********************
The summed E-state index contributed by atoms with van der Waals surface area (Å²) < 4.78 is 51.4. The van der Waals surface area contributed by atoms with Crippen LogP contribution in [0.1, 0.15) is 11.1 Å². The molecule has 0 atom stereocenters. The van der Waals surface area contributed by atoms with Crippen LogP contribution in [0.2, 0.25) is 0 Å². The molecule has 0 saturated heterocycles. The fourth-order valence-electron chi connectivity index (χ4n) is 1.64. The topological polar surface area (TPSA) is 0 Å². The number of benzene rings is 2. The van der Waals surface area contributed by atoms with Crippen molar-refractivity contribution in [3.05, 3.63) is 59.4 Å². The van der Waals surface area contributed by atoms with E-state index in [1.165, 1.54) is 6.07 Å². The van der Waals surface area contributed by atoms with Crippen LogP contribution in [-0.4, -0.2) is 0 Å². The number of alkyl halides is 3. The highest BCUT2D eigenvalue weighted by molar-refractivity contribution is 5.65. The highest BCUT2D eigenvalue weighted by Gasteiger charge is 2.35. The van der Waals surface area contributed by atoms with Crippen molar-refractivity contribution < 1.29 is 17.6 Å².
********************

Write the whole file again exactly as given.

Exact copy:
The summed E-state index contributed by atoms with van der Waals surface area (Å²) < 4.78 is 51.4. The van der Waals surface area contributed by atoms with Crippen LogP contribution in [0.1, 0.15) is 11.1 Å². The molecule has 0 atom stereocenters. The van der Waals surface area contributed by atoms with Crippen LogP contribution in [0.2, 0.25) is 0 Å². The molecule has 0 saturated heterocycles. The fourth-order valence-electron chi connectivity index (χ4n) is 1.64. The topological polar surface area (TPSA) is 0 Å². The number of benzene rings is 2. The van der Waals surface area contributed by atoms with Crippen molar-refractivity contribution in [3.05, 3.63) is 59.4 Å². The van der Waals surface area contributed by atoms with E-state index in [1.165, 1.54) is 6.07 Å². The van der Waals surface area contributed by atoms with Crippen LogP contribution in [-0.4, -0.2) is 0 Å². The number of alkyl halides is 3. The highest BCUT2D eigenvalue weighted by molar-refractivity contribution is 5.65. The highest BCUT2D eigenvalue weighted by Gasteiger charge is 2.35. The van der Waals surface area contributed by atoms with Crippen molar-refractivity contribution < 1.29 is 17.6 Å².